Fetal Sex Tests Unethical - NZMA
The New Zealand Medical Association is advising doctors that it is unethical to terminate a pregnancy on the grounds of fetal sex alone, except in cases of a sex-related disease.
The NZMA Board has adopted the following policy in relation to determining the sex of a fetus in pregnancy:
1. "There is no ethical objection to
determining the sex of a fetus if it is done for a medical
reason. The reason would usually be that there is the
possibility of a serious sex-linked inherited condition.
2. It is unethical to terminate a pregnancy on the grounds of fetal sex alone, except in cases of a sex-related disease."
This issue arose after the Family Planning Association alerted the NZMA that it had become aware that some parents, of particular ethnic groups, had approached doctors to organise procedures early in pregnancy so that the sex of a fetus could be determined. The intention was to abort a fetus if it was of a given sex (usually a girl), NZMA Chairman Dr John Adams explained.
The NZMA Ethics Committee considered the issue carefully and advised the Board that it is unethical to terminate a pregnancy purely on the basis of the sex of a fetus, where the fetus is otherwise healthy and normal.
"This practice is not believed to be common in New Zealand, but there is some anecdotal advice that it has been sought," said NZMA Chairman Dr John Adams. "Determining the sex of a fetus is common in several overseas countries, particularly India, China and Russia, where girl babies are less valued than boys."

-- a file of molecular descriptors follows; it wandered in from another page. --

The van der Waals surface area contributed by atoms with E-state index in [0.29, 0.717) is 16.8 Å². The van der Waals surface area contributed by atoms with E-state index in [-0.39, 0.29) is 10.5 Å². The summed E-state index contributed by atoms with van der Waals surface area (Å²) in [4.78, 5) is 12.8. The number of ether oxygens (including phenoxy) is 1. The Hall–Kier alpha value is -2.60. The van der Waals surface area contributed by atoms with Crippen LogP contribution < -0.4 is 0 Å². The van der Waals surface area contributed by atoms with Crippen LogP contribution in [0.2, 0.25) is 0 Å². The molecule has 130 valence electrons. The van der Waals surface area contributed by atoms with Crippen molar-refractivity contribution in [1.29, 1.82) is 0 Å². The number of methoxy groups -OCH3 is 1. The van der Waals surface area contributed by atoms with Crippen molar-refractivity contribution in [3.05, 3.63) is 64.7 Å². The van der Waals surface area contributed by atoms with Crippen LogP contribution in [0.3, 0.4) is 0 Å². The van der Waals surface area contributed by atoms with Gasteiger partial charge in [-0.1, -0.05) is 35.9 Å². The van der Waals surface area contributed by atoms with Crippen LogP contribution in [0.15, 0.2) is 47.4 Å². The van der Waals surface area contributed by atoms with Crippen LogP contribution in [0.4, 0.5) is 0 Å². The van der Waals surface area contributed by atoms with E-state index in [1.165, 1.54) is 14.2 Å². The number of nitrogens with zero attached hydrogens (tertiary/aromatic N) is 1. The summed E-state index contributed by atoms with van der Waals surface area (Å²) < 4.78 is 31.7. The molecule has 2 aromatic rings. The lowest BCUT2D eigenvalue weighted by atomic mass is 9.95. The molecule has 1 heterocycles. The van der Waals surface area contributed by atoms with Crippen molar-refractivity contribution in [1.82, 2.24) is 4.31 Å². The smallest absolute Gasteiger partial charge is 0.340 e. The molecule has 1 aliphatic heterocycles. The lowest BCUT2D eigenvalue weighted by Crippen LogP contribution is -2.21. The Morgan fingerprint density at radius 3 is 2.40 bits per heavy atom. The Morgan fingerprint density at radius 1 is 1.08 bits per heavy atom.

Some older pregnant women or those with a family history of hereditary problems can undergo a medical procedure which is used to check fetuses for chromosomal abnormalities. It can also identify the sex of the fetus. They may consider a termination if the test results show the fetus has an inherited genetic condition.
"It is unethical for a doctor to be involved if the testing is carried out with a view to terminating the pregnancy if the fetus is of an undesired sex," Dr Adams said.
In India there has been a steady decline in the ratio of females to males over the last century because of similar practices. The 1991 census found 927 females for every 1000 males. In some Indian states there are as few as 600 females for every 1000 males. The Indian Medical Association has declared that no medical practitioners should involve themselves in sex determination tests, which have been illegal since 1994 but are still widespread